Finally, we can set our loudspeakers
And now set up the monitors so that they would be symmetrical (Sz/2) compared to the middle of the shorter wall (Sz). In other words, the right and left loudspeakers and the distance of the wall closer to them should be equal (M). We measure the distance between the loudspeakers (A) from the tweeters’ centre. This should be equal to the distance between our loudspeaker and our ears (A). That is our head and our loudspeakers should form an equilateral triangle with all sides being “A”.
This is inevitable for the correct stereo image. Turn the speaker boxes facing you. If you have positioned the monitors really in an equilateral triangle the angle between the centreline of the loudspeaker and the opposite wall should be exactly 30 degree. You can check this angle compared to the mixing board or our table as their Half wavelength extinction frequency sides must be parallel with the wall.
Where should we turn the loudspeaker?
Tony Maserati multiple Grammy Award winner sound engineer said: when we are sitting in the monitoring position and turn our head to see the loudspeaker, we shouldn’t see the side of the box only its face plate which contains the loudspeakers. He turns his monitors towards himself so that the crossing of the lines started from the tweeters is not precisely at his ears but some centimetres behind his head. Rod Gervais: In his book Home recording studio… he defines this distance as 16 coll which is about 40 centimetres. That shows us that people like and use different things. Tony shares another useful information with us… He learned that loudspeakers must be as far from each other as our arms stretched out to both sides. In this case our palms will be exactly at the centre of the tweeters. It is interesting… (Tony Maserati: Tannoy).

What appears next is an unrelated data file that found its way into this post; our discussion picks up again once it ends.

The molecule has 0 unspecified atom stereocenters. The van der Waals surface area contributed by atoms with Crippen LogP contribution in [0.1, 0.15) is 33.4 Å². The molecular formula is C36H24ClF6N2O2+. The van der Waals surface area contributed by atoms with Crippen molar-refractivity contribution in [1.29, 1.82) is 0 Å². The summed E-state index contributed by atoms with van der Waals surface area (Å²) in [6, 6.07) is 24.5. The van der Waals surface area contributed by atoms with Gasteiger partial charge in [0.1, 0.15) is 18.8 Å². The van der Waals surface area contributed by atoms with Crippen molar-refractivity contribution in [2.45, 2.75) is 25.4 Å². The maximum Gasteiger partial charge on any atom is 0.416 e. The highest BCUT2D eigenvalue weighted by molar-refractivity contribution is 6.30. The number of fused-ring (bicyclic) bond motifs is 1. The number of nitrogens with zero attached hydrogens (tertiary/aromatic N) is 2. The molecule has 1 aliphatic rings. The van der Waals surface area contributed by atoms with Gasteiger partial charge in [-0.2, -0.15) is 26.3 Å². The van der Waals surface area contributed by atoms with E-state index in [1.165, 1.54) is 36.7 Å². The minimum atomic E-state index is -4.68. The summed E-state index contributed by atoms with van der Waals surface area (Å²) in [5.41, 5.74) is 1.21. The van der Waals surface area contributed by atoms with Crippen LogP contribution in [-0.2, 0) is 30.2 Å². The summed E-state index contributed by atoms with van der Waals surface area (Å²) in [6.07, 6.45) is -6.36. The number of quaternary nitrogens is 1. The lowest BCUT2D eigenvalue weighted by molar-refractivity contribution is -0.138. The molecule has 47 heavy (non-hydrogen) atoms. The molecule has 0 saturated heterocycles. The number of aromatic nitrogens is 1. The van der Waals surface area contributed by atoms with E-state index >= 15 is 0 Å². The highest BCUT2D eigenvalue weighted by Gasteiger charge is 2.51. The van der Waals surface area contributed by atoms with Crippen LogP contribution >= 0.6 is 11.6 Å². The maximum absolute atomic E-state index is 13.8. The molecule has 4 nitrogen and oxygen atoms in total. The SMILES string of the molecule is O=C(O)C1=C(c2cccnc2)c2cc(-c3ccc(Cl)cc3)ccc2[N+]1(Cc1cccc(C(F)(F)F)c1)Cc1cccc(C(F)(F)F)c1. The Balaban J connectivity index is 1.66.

In order to prevent the development of problematic interferences avoid equal distances between the monitor and the different walls. These distances should be not only different but avoid the multiples of the distances including the distance of one and a half times. For example, if our loudspeaker is 1 metre from a wall then it should not be 2,3,4, etc. or 0,5, 1.5, 4.5 metres from a neighbouring wall (or from the floor).
Use programs to solve this issue
There are programs that may facilitate our life and do a part of the calculations instead of us. After entering the dimensions of the room one of these calculators indicates the location where it is worth placing the loudspeakers. Link: http://noaudiophile.com/speakercalc/
Positioning and height of the monitor speaker
According to ITU standard it is 120-140cm. Hanson Hsu, the maker of brand-new and revolutionary ZR acoustics goes further as he observed that in the most popular studios of the world the centre of the tweeter is exactly 1219mm from the floor level.
A specificity of the human hearing is that its directional characteristics is better at higher frequencies, i.e. we can better determine the direction of the source of higher frequencies than that of the low frequencies. In the stereo image the high frequencies provide the direction of the sound therefore it is important that the tweeters face our ears and they should be at equal distance.
Tilt the loudspeakers if it is necessary.
If it is necessary to tilt the monitors towards the floor so that the tweeters face exactly towards our ears, this tilt should be maximum 15 degree. But if we move back and forth, we will not hear the high frequencies equally.